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General Psychology Final Exam Review

by: Raquel Notetaker

General Psychology Final Exam Review PSYC 1200

Marketplace > Rensselaer Polytechnic Institute > PSYC 1200 > General Psychology Final Exam Review
Raquel Notetaker
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all chapters outlined from the textbook
General Psychology
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This 15 page Study Guide was uploaded by Raquel Notetaker on Sunday May 22, 2016. The Study Guide belongs to PSYC 1200 at Rensselaer Polytechnic Institute taught by Hubbell in Summer 2015. Since its upload, it has received 78 views.


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Date Created: 05/22/16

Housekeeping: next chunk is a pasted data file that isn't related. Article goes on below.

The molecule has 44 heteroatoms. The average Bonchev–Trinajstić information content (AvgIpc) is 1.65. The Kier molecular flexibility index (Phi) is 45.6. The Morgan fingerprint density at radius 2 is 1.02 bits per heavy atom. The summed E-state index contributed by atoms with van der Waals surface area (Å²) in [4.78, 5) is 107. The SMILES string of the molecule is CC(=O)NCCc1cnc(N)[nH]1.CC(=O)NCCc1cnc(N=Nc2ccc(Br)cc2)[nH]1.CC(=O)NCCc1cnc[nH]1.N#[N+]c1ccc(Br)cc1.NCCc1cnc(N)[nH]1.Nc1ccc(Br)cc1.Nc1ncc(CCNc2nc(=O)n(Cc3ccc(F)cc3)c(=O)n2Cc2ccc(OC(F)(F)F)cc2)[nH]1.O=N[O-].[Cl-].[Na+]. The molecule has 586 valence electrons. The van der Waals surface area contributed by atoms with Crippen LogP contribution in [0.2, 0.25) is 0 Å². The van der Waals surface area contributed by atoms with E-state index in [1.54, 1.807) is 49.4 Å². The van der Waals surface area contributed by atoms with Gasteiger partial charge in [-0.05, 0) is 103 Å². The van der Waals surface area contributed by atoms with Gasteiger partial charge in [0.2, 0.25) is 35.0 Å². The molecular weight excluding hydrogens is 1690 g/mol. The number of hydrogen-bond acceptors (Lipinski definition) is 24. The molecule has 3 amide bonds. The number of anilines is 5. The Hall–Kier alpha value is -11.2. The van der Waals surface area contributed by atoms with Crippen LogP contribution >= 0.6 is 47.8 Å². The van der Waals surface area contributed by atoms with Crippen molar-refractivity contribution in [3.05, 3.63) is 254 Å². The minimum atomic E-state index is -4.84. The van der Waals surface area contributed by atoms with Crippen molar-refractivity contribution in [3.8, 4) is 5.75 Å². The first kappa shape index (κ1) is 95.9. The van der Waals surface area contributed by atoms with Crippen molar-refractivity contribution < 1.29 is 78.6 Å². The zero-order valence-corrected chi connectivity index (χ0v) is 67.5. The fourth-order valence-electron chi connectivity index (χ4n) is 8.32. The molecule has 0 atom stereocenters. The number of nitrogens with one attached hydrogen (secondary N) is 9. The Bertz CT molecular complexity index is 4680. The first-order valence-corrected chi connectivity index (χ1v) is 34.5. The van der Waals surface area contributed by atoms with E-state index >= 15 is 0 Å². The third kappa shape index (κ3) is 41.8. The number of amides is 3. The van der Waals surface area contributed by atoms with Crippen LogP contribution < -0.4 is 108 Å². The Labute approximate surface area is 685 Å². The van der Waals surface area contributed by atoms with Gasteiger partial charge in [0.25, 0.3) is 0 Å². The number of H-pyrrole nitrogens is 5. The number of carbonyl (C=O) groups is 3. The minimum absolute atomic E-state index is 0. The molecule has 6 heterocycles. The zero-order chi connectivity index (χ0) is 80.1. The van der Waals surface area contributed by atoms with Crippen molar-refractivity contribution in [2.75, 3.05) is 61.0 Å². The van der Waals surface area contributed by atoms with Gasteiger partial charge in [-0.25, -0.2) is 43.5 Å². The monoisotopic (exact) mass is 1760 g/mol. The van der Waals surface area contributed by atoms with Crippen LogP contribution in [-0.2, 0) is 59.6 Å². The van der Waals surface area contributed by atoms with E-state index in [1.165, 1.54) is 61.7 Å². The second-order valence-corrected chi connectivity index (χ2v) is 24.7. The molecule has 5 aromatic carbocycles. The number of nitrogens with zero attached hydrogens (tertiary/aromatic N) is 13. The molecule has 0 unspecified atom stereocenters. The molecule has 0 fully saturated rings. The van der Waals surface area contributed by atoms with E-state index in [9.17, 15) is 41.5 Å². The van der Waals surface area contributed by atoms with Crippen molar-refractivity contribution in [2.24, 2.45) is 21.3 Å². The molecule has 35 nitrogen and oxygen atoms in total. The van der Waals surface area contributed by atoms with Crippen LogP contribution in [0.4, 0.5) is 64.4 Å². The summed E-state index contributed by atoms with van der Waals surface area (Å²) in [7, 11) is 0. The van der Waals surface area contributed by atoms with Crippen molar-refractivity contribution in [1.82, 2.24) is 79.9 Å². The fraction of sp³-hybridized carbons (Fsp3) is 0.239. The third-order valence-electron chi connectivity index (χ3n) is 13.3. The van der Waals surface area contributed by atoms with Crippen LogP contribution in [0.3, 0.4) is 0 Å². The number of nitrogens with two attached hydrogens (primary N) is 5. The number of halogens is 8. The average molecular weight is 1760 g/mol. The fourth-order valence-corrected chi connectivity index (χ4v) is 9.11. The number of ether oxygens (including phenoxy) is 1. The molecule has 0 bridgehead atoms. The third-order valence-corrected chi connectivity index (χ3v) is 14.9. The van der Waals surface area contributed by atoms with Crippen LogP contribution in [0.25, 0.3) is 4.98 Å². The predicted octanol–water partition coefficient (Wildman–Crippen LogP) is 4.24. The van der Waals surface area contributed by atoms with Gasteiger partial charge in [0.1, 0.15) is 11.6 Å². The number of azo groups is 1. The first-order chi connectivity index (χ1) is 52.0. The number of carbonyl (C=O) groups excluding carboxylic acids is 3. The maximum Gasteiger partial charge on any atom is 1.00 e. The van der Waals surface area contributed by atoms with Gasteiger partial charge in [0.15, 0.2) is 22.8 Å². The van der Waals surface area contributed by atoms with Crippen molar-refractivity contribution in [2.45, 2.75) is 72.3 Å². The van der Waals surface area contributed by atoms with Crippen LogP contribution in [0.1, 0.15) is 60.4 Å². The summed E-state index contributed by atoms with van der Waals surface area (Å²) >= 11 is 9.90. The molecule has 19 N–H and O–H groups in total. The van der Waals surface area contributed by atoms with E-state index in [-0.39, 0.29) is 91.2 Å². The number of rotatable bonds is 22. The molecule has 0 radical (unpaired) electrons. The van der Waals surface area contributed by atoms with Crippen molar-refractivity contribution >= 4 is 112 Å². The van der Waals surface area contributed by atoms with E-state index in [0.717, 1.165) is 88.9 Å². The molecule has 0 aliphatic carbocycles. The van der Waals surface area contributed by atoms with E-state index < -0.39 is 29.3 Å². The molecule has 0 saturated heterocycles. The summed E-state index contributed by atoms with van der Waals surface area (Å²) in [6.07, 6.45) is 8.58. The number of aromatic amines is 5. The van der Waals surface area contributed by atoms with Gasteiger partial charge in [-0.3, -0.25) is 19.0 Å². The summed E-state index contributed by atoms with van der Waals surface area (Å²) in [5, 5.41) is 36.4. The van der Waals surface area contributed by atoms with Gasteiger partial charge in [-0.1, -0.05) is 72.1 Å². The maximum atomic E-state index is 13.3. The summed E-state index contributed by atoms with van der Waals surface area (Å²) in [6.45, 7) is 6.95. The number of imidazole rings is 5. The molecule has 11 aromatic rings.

Final Exam Review Chapter 1: Psychology and Life What Makes Psychology Unique?  Psychology is the scientific study of the behavior and the mental processes of individuals  The goals of psychology are to describe, explain, predict, and help control behavior The Evolution of Modern Psychology  Structuralism emerged from the work of Wundt and Titchener. It emphasized the structure of the mind and behavior built form elemental sensations.  The psychodynamic perspective looks at behavior as driven by instinctive forces, inner conflicts, and conscious and unconscious motivations.  The behaviorist perspective views behavior as determined by external stimulus conditions.  The humanistic perspective emphasizes an individual’s inherent capacity to make rational choices.  The cognitive perspective stresses mental processes that affect behavioral responses.  The biological perspective studies relationships between behavior and brain mechanisms.  The evolutionary perspective looks at behavior as having evolved as an adaption for survival in the environment.  The sociocultural perspective examines behavior and its interpretation in cultural context.  Functionalism, developed by James and Dewey, emphasized the purpose behind behavior.  Taken together, these theories created the agenda for modern psychology.  Women made substantial research contributions in psychology’s early history.  Each of the seven perspectives on psychology differs in its view of human natures, the determinants of behavior, the focus of study, and the primary research approach. What Psychologists Do  Psychologists work in a variety of settings and draw on expertise from a range of specialty areas.  Almost any question that can be generated about real-life experiences is addressed by some member of the psychological profession. How to Study Psychology  Devise concrete strategies for determining how much study time you need and how to distribute the time most efficiently.  Take an active approach to your lectures and the text. The PQ4R method provides six phases- Preview, Question, Read, Reflect, Recite, and Review- for enhanced learning. Chapter 2: Research Methods in Psychology The Process of Research  In the initial phase of research, observations, beliefs, information, and general knowledge lead to a new way of thinking about a phenomenon. The researcher formulates a theory and generates hypotheses to be tested.  To test their ideas, researchers use the scientific method, a set of procedures for gathering and interpreting evidence in ways that limit errors.  Researchers combat observer biases by standardizing procedures and using operational definitions.  Experimental research methods determine whether causal relationships exist between variables specified by the hypothesis being tested.  Researchers rule out alternative explanations by using appropriate control procedures.  Correlational research methods determine if and how much two variables are related. Correlations do not imply causation. Psychological Measurement  Researchers strive to produce measures that are both reliable and valid.  Psychological measurements include self-reports and behavioral measures. Ethical Issues in Human and Animal Research  Respect for the basic rights of human and animal research participants in the obligation of all researchers. Various safeguards have been enacted to guarantee ethical and humane treatment. Becoming a Critical Consumer of Research  Becoming a wise research consumer involves learning how to think critically and knowing how to evaluate claims about what research shows. Chapter 3: Statistical Supplement Analyzing the Data Chapter 4: The Biological and Evolutionary Bases of Behavior Heredity and Behavior  Species originate and change over time because of natural selection.  In the evolution of humans, bipedalism and encephalization were responsible for subsequent advances, including language and culture.  The basic unit of heredity is the gene. Genes interact with environments to yield phenotypic traits. The Nervous System in Action  The neuron, the basic unit of the nervous system, receives, processes, and relays information to other cells, glands, and muscles.  Neurons relay information from the dendrites through the cell body to the axon to the terminal buttons.  Sensory neurons receive messages form specialized receptor cells and send them toward the CNS. Motor neurons direct messages from the CNS to muscles and glands. Interneurons relay information from sensory neurons to other interneurons or to motor neurons. Mirror neurons respond when an individual observes another individual performing a motor action.  Once the summation of inputs to a neuron exceeds a specific threshold, an action potential is sent long the axon to the terminal buttons.  All-or-none action potentials are created when the opening of ion channels allows an exchange of ions across the cell membrane.  Neurotransmitters are released into the synaptic gap between neurons. Once they diffuse across the gap, they lodge in the receptor molecules of the postsynaptic membrane.  Whether these neurotransmitters excite or inhibit the membrane depends on the nature of the receptor molecule. Biology and Behavior  Neuroscientists use several methods to research the relation between brain and behavior: studying brain-damaged patients, producing lesions at specific brain sites, electrically stimulating the brain, recording brain activity, and imaging the brain with computerized devices.  The brain and the spinal cord make up the central nervous system.  The peripheral nervous system in composed of all neurons connecting the CNS to the body. The PNS consists of the somatic nervous system, which regulates the body’s skeletal muscles, and the autonomic nervous system, which regulates life support processes.  The brain stem is responsible for breathing, digestion, and heart rate.  The limbic system is involved in long-term memory, aggression, eating, drinking, and sexual behavior.  The cerebrum controls higher mental functions.  Some functions are lateralized to one hemisphere of the brain. For example, most individuals have speech localized in the left hemisphere.  Although the two hemispheres of the brain work smoothly in concert, hey play relatively greater roles for different tasks.  The endocrine system produces and secretes hormones into the bloodstream.  Hormones help regulate growth, primary and secondary sexual characteristics, metabolism, digestions, and arousal.  New cell growth and life experiences reshape the brain after birth. Chapter 5: Sensation and Perception Sensory Knowledge of the World  The task or perception is to determine what the distal stimulus is from the information contained in proximal stimulus.  Psychophysics investigates psychological responses to physical stimuli. Researchers measure absolute thresholds and just noticeable differences between stimuli.  Signal detection allows researchers to separate sensory acuity from response biases.  Researchers in psychophysics have captured the relationship between physical intensity and psychological effect.  Sensation translates the physical energy of stimuli into neural codes via transduction. The Visual System  Photoreceptors in the retina, called rods and cones, convert light energy into neural impulses.  Ganglion cells in the retina integrate input from receptors and bipolar cells. Their axons form the optic nerves that met at the optic chiasma.  Visual information is distributed to several different areas of the brain that process different aspects of the visual environment, such as how things look and where they are.  The wavelength of light is the stimulus for color.  Color sensations differ in hue, saturation, and brightness.  Color vision theory combines the trichromatic theory of three color receptors with the opponent-process theory of color systems composed of opponent elements. Hearing  Hearing is produced by sound waves that vary in frequency, amplitude, and complexity.  In the cochlea, sound waves are transformed into fluid waves that move the basilar membrane. Hairs on the basilar membrane stimulate neural impulses that are sent to the auditory cortex.  Place theory best explains the coding of high frequencies, and frequency theory best explains the coding low frequencies.  To compute the direction from which the sound is arriving, two types of neural mechanisms compute the relative intensity and timing of sounds coming to each ear. Your Other Senses  Smell and taste respond to the chemical properties of substances and work together when people are seeking and sampling food.  Olfaction is accomplished by odor-sensitive cells deep in the nasal passages.  Taste receptors are taste buds embedded in papillae, mostly in the tongue.  The cutaneous senses give sensations of pressure and temperature.  The vestibular sense gives information about the direction and rate of body motion. The kinesthetic sense gives information about the position of body parts and helps coordinate motion.  Pain is the body’s response to potentially harmful stimuli.  The physiological response to pain involves sensory response at the site of the pain stimulus and nerve impulses moving between the brain and the spinal cord. Organizational Processes in Perception  Perceptual processes organize sensations into coherent images and give you perception of objects and patterns.  Both your personal goals and the properties of the objects in the world determine where you will focus your attention.  The Gestalt psychologists provided several lows of perceptual grouping, including proximity, similarity, good continuation, closure, and common fate.  Perceptual processes integrate over both time and space to provide and interpretation of the environment.  Binocular, motion, and pictorial cues all contribute to the perception of depth.  You tend to perceive objects as having stable size, shape, and lightness.  Knowledge about perceptual illusions can provide constraints on ordinary perceptual processes. Identification and Recognition Processes  During the final stages of perceptual processing= identification and recognition of objects- percepts are given meaning through processes that combine bottom-up and top-down influences.  Ambiguity may arise when the same sensory information can be organized into different percepts.  Context, expectations, and perceptual sets may guide recognition of incomplete or ambiguous data in one direction rather than another equally possible one. Chapter 6: Mind, Consciousness, and Alternate States The Contents of Consciousness  Consciousness is an awareness of the mind’s contents.  The contents of waking consciousness contrast with nonconscious processes, preconscious memories, unattended information, and the unconscious, and conscious awareness.  Research techniques such as think-aloud protocols and experience sampling are used to study the contents of consciousness. The Functions of Consciousness  Consciousness aids your survival and enables you to construct both personal and culturally shared realities.  Researchers have studied the relationship between conscious and unconscious processes. Sleep and Dreams  Circadian rhythms reflect the operation of a biological clock.  Patterns of brain activity change over the course of a night’s sleep. REM sleep is signaled by rapid eye movements.  The amount of sleep and relative proportion of REM to NREM sleep change with age.  REM and NREM sleep serve different functions, including conservation and restoration.  Sleep disorders such as insomnia narcolepsy, and sleep apnea have a negative impact on people’s ability to function during waking time.  Freud proposed that the content of dreams is unconscious material slipped by people with special cultural roles.  Some dream theories have focused on biological explanations for the origins of dreams.  Lucid dreaming is an awareness that one is dreaming. Altered States of Consciousness  Hypnosis is an alternate state of consciousness characterized by the ability of hypnotizable people to change perception, motivation, memory, self-control in response to suggestions.  Meditation changes conscious functioning by ritual practices that focus attention away from external concerns to inner experience. Mind-Altering Drugs  Psychoactive drugs affect mental processes by temporarily changing consciousness as they modify nervous system activity.  Among psychoactive drugs that alter consciousness are hallucinogens, opiates, depressants, and stimulants. Chapter 7: Learning and Behavior Analysis The Study of Learning  Leaning entails a relatively consistent change in behavior or behavior potential based on experience.  Behaviorists believe that much behavior can be explained by simple learning processes.  They also believe that many of the same principles of learning apply to all organisms. Classical Conditioning: Learning Predictable Signals  In classical conditioning, first investigates by Pavlov, an unconditioned stimulus elicits an unconditioned response. A neutral stimulus paired with UCS becomes a conditioned stimulus which elicits a response, called the conditioned response.  Extinction occurs when the UCS no longer follows the CS.  Stimulus generalization is the phenomenon whereby stimuli similar to the CS elicit the CR.  Discrimination learning narrows the range of CSs to which an organism responds.  For classical conditioning to occur, a contingent and informative relationship must exist between the CS and UCS.  Classical conditioning explains many emotional responses and drug tolerance.  Taste-aversion learning suggests that species are genetically prepared for some forms of associations. Operant Conditioning: Learning About Consequences  Thorndike demonstrated that behaviors that bring about satisfying outcomes tend to be repeated.  Skinner’s behavior analytic approach centers on manipulating contingencies of reinforcement and observing the effects on behavior.  Behaviors are made more likely by positive and negative reinforcement. They are made less likely by positive and negative punishment.  Contextually appropriate behavior is explained by the three-term contingency of discriminative stimulus-behavior-consequences.  Primary reinforcers are stimuli that function as reinforcers even when an organism has not had previous experience with them. Conditioned reinforcers are acquired by association with primary reinforcers.  Probable activities function as positive reinforcers.  Behavior is affected by schedules of reinforcement that may be varied or fixed and delivered in intervals or in ratios.  Complex responses may be learned through shaping.  Instinctual drift may overwhelm some response-reinforcement learning. Cognitive Influences on Learning  Some forms of learning reflect more complex processes than those of classical or operant conditioning.  Animals develop cognitive maps to enable them to function in a complex environment.  Other species may be able to encode concepts such as same versus different.  Behaviors can be vicariously reinforced or punished. Humans and other animals can learn through observation. Chapter 8: Memory What is Memory?  Cognitive psychologists study memory as a type of information processing.  Memories involving conscious effort are explicit. Unconscious memories are implicit.  Declarative memory is memory for facts; procedural memory is often viewed as a three-stage process of encoding, storage, and retrieval. Memory Use for the Short Term  Iconic memory has large capacity but very short duration.  Short-term memory has limited capacity and lasts only briefly without rehearsal.  Maintenance rehearsal can extend the presence of material in STM indefinitely.  STM capacity can be increased by chunking unrelated items into meaningful groups.  The broader concept of working memory includes STM.  The four components of working memory provide the resources for moment- by-moment experiences of the world. Long-Term Memory Encoding and Retrieval  Long-term memory constitutes your total knowledge of the world and of yourself. It is nearly unlimited in capacity.  Your ability to remember information relies on the match between circumstances of encoding and retrieval.  Retrieval cues allow you to access information in LTM.  Episodic memory is concerned with memory for events that have been personally experienced. Semantic memory is memory for the basic meaning of words and concepts.  Similarity in context between learning and retrieval aids retrieval.  The serial position curve is explained by distinctiveness in context.  Information processed more deeply is typically remembered better.  For implicit memories, it is important that the processes of encoding and retrieval be similar.  Ebbinghaus studied the time course of forgetting.  Interference occurs when retrieval cues do not lead uniquely to specific memories.  Memory performance can be improved through elaborative rehearsal and mnemonics.  In general, feelings-of-knowing accurately predict the availability of information in memory. Structures in Long-Term Memory  Concepts are the memory building blocks of thinking. They are formed when memory processes gather together classes of objects or ideas with common properties.  Concepts are often organized in hierarchies, ranging from general, to basic level, to specific.  Schemas are more complex cognitive clusters.  All these memory structures are used to provide expectations and a context for interpreting new information.  Remembering is not simply recording but is a constructive process.  People encode flashbulb memories in response to events with great emotional significance, but those memories may not be more accurate than everyday memories.  New information can bias recall, making eyewitness memory unreliable when contaminated by postevent input. Biological Aspects of Memory  Difference brain structures have been shown to be involved in different types of memories.  Experiments with individuals with memory disorders have helped investigators understand how different types of memories are acquired and represented in the brain.  Brain-imaging techniques have extended knowledge about the brain bases of memory encoding and retrieval. Chapter 9: Cognitive Processes Studying Cognition  Cognitive psychologist study the mental processes and structures that enable you to perceive, use language, reason, solve problems, and make judgements and decisions.  Researchers use reaction time measures to break up complex tasks into underlying mental processes. Language Use  Language users both produce and understand language.  Speakers design their utterance to suit particular audiences.  Speech errors reveal many of the processes that go into speech planning.  Language understanding often requires the use of context to resolve ambiguities.  Memory representations of meaning begin with propositions supplemented with inferences.  Studies of language evolution have focused on grammatical structure.  The language individuals speak may play a role in determining how they think. Visual Cognition  Visual representations can be used to supplement propositional representations.  Visual representations allow you to think about visual aspects of your environment.  People form visual representations that combine verbal and visual information. Problem Solving and Reasoning  Problem solvers must define initial state, goal state, and the operations that get them from the initial to the goal state.  Creativity is often assessed using test of divergent and convergent thinking.  Deductive reasoning involves drawing conclusion from evidence based on its likelihood or probablilty Judgement and Decision Making  Much of judgement and decision making is guided by heuristics- mental shortcuts that can help individuals reach solutions quickly.  Availability, representativeness, and anchoring all allow for efficient judgements under uncertainty.  Decision making is affected by the way in which different options are framed.  The possibility of regret makes some decisions hard, particularly for individuals who are maximizers rather than satisficers. Chapter 10: Intelligence and Intelligence Assessment What is Assessment?  Psychological assessment has a long history, beginning in ancient China. Many important contributions were made by Sir Francis Galton.  A useful assessment tool must be reliable, valid, and standardized. A reliable measure gives consistent results. A valid measure assesses the attributes for which the test was designed.  A standardized test is always administered and scored in the same way; norms allow a person’s score to be compared with the average of others of the same age, sex, and culture. Intelligence Assessment  Binet began the tradition of objective intellifence testing in Francis in the early 1900s. Scores were given in terms of mental ages and were meant to represent children’s current level of functioning.  In the United States, Terman created the Stanford-Binet Intelligence Scale and popularized the concept of IQ.  Wechsler designed intelligence tests for adults, children, and preschoolers.  The definitions of both intellectual disability and giftedness focus both on IQ scores and day-to-day performance. Theories of Intelligence  Psychometric analyses of IQ suggest that several basic abilities, such as fluid and crystallized aspects of intelligence, contribute to IQ scores.  Contemporary theories conceive of and measure intelligence very broadly by considering the skills and insights people use to solve the types of problems they encounter.  Sternberg differentiates analytical, creative and practical aspects of intelligence.  Gardner identifies eight types of intelligence that both include and go beyond the types of intelligence assessed by standard IQ measures. Recent research has focused on emotional intelligence. The Politics of Intelligence  Almost from the outset, intelligence tests have been used to make negative claims about ethnic and racial groups.  Because of the reasonably high heritability of IQ, some researchers have attributed the lower scores of some racial and cultural groups to innate inferiority.  Environmental disadvantages and stereotype threat appear to explain the lower scores of certain groups. Research shows that group differences can be affected through environmental interventions. Assessment and Society  Though often useful for prediction and as an indication of current performance, test results should not be used to limit an individual’s opportunities for development and change.  When the results of an assessment will affect an individual’s life, the techniques used must be reliable and valid for that individual and for the purpose in question. Chapter 11: Human Development across the Life Span Studying Development  Researchers collect normative, longitudinal, and cross-sectional data to document change. Physical Development Across the Life Span  Environmental factors can affect physical development while a child is still in the womb.  Newborns and infants possess a remarkable range of capabilities. They are prewired for survival.  Through puberty, adolescents achieve sexual maturity.  Some physical changes in late adulthood are consequences of disuse, not inevitable deterioration. Cognitive Development Across the Life Span  Piaget’s key ideas about cognitive development include development of schemes, assimilation, accommodation, and the four-stage theory of discontinuous development. The four stages are sensorimotor, preoperational, concrete operational, and formal operational.  Many of Piaget’s theories are now being altered by ingenious research paradigms that reveal infants and young children to be more competent than Piaget had thought.  Children develop a theory of mind, which is the ability to explain and predict other people’s behavior based on an understanding of their mental states.  Cross-cultural research has questioned the universality of cognitive developmental theories.  Age-related declines in cognitive functioning are typically evident in only some abilities. Social Development Across the Life Span  Social development takes place in a particular context.  Erik Erikson conceptualized the life span as a series of crises with which individuals must cope.  Children begin the process of social development with different temperaments.  Socialization beings with an infant’s attachment to a caregiver.  Failure to make this attachment leads to numerous physical and psychological problems.  Adolescents must develop a personal identity by forming comfortable social relationships with parents and peers.  The central concerns of adulthood are organized around the needs of intimacy and generativity.  People become less socially active as they grow older because they selectively maintain only those relationships that matter most to them emotionally.  People assess their lives, in part, by their ability to contribute positively to the lives of others. Sex and Gender Differences  Research has revealed biologically based sex differences between the brains of men and women.  Children’s gender stereotypes are most rigid between ages 5 and 7.  Beginning at birth, parents and peers help bring about the socialization of gender roles. Moral Development  Kohlberg defined stages of moral development.  Subsequent research has evaluated gender cultural differences in moral reasoning. Learning to Age Successfully  Successful cognitive aging can be defined as people optimizing their functioning in select domains that are of highest priority to them and compensating for losses by using substitute behaviors. Chapter 12: Motivation Understanding Motivation  Motivation is a dynamic concept used to describe the processes directing behavior.  Motivational analysis helps explain how biological and behavioral processes are related and why people pursue goals despite obstacles and adversity.  Drive theory conceptualizes motivation as tension reduction.  People are also motivated by incentives, external stimuli that are not related to physiological needs.  Instinct theory suggests that motivation often relies on innate stereotypical responses.  Social and cognitive psychologists emphasizes the individual’s perception of, interpretation of, and reaction to a situation.  Although real human motivation is more complex, Maslow’s theory provides a useful framework for summarizing motivational forces. Eating  The body has a number of mechanisms to regulate the initiation and cessation of eating.  Cultural norms have an impact on what and how much people eat.  Genes play an important role in obesity but the impact of genes is affected by environmental factors.  If individuals become restrained eaters, their diets may result in weight gain rather than weight loss.  Eating disorders are life-threatening illnesses that may arise from genetic factors, misperceptions of body image, and cultural pressures. Sexual Behaviors  From an evolutionary perspective, sex is the mechanism for producing offspring.  In animals, the sex drive is largely controlled by hormones.  The work of Masters and Johnson provided the first hard data on the sexual response cycles of men and women.  Evolutionary psychologists suggest that much of human sexual behavior reflects different mating strategies for men and women.  Sexual scripts define culturally appropriate forms of sexual behavior.  Homosexuality and heterosexuality are determined both by genetics and personal and social environments. Motivation for Personal Achievement  People have varying needs for achievement. Motivation for achievement is influenced by how people interpret success and failure.  Two attributional styles, optimism and pessimism, lead to different attitudes toward achievement and influence motivation.  Organizational psychologists study human motivation in work settings. Chapter 13: Emotion, Stress, and Health Emotions  Emotions are complex patterns of changes made up of physiological arousal, cognitive appraisal, and behavioral and expressive reactions.  As a product of evolution, all humans may share a basic set of emotional responses.  Cultures, however, vary in their rules of appropriateness for displaying emotions.  Classic theories emphasize different parts of emotional response, such as peripheral bodily reactions or central neural processes.  More contemporary theories emphasize the appraisal of arousal.  Moods and emotions affect information processing and memory.  Subjective well-being is influenced by both genetics and life experiences. Stress of Living  Stress can arise from negative or positive events. At the root of most stress are change and the need to adapt to environmental, biological, physical, and social demands.  Physiological stress reactions are regulated by the hypothalamus and a complex interaction of the hormonal and nervous system.  Depending on the type of stressor and its effect over time, stress can be a mild disruption or lead to health-threatening reactions.  Cognitive appraisal is a primary moderator variable of stress.  Coping strategies either focus on problems or attempting to regulate emotions.  Cognitive reappraisal and restructuring can be used to cope with stress.  Social support is also a significant stress moderator, as long as it is appropriate to the circumstances.  Stress can lead to positive changes such a posttraumatic growth. Health Psychology  Health psychology is devoted to treatment and prevention of illness.  The biopsychosocial model of health and illness looks at the connections among physical, emotional, and environmental factors of illness.  Illness prevention focuses on lifestyle factors such as smoking and AIDS-risk behaviors.  Psychological factors influence immune function.  Psychosocial treatment of illness adds another dimension to patient treatment.  Individuals who are characterized by Type A, Type B, and optimistic behavior patterns will experience different likelihoods of illness.  Health-care providers are at risk for burnout, which can be minimized by appropriate situational changes in their helping environment.